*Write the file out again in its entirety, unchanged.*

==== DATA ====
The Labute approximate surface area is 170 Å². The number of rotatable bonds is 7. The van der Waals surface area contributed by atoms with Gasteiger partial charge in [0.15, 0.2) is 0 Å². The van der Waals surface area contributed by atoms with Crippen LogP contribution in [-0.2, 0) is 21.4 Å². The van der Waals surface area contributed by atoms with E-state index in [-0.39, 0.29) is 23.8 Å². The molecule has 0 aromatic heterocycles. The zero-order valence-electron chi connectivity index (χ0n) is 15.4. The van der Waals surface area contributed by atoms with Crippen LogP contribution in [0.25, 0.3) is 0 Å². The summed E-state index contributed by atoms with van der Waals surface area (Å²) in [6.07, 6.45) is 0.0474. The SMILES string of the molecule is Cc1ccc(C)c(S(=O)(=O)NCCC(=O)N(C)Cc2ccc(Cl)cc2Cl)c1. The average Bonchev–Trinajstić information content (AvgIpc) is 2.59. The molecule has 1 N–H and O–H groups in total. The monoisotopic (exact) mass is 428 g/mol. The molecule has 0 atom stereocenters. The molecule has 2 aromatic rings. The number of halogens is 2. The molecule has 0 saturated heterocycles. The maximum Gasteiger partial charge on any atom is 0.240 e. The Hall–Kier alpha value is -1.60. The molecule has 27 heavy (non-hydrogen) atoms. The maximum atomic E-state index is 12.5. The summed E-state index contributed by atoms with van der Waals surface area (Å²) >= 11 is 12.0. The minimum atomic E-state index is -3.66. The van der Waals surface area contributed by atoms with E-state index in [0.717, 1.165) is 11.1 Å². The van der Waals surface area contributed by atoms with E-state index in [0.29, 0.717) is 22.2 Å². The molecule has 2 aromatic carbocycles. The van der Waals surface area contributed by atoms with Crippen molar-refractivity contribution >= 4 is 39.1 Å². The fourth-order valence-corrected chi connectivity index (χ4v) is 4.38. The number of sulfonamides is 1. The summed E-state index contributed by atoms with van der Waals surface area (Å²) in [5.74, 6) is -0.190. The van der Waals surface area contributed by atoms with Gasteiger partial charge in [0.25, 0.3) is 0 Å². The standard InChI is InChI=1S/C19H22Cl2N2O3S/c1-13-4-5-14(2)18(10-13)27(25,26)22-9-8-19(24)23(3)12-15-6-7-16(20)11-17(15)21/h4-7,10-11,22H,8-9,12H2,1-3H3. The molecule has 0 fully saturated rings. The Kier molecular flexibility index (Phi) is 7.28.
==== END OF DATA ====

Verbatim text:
The Labute approximate surface area is 170 Å². The number of rotatable bonds is 7. The van der Waals surface area contributed by atoms with Gasteiger partial charge in [0.15, 0.2) is 0 Å². The van der Waals surface area contributed by atoms with Crippen LogP contribution in [-0.2, 0) is 21.4 Å². The van der Waals surface area contributed by atoms with E-state index in [-0.39, 0.29) is 23.8 Å². The molecule has 0 aromatic heterocycles. The zero-order valence-electron chi connectivity index (χ0n) is 15.4. The van der Waals surface area contributed by atoms with Crippen LogP contribution in [0.25, 0.3) is 0 Å². The summed E-state index contributed by atoms with van der Waals surface area (Å²) in [6.07, 6.45) is 0.0474. The SMILES string of the molecule is Cc1ccc(C)c(S(=O)(=O)NCCC(=O)N(C)Cc2ccc(Cl)cc2Cl)c1. The average Bonchev–Trinajstić information content (AvgIpc) is 2.59. The molecule has 1 N–H and O–H groups in total. The monoisotopic (exact) mass is 428 g/mol. The molecule has 0 atom stereocenters. The molecule has 2 aromatic rings. The number of halogens is 2. The molecule has 0 saturated heterocycles. The maximum Gasteiger partial charge on any atom is 0.240 e. The Hall–Kier alpha value is -1.60. The molecule has 27 heavy (non-hydrogen) atoms. The maximum atomic E-state index is 12.5. The summed E-state index contributed by atoms with van der Waals surface area (Å²) >= 11 is 12.0. The minimum atomic E-state index is -3.66. The van der Waals surface area contributed by atoms with E-state index in [0.717, 1.165) is 11.1 Å². The van der Waals surface area contributed by atoms with E-state index in [0.29, 0.717) is 22.2 Å². The molecule has 2 aromatic carbocycles. The van der Waals surface area contributed by atoms with Crippen molar-refractivity contribution >= 4 is 39.1 Å². The fourth-order valence-corrected chi connectivity index (χ4v) is 4.38. The number of sulfonamides is 1. The summed E-state index contributed by atoms with van der Waals surface area (Å²) in [5.74, 6) is -0.190. The van der Waals surface area contributed by atoms with Gasteiger partial charge in [0.25, 0.3) is 0 Å². The standard InChI is InChI=1S/C19H22Cl2N2O3S/c1-13-4-5-14(2)18(10-13)27(25,26)22-9-8-19(24)23(3)12-15-6-7-16(20)11-17(15)21/h4-7,10-11,22H,8-9,12H2,1-3H3. The molecule has 0 fully saturated rings. The Kier molecular flexibility index (Phi) is 7.28.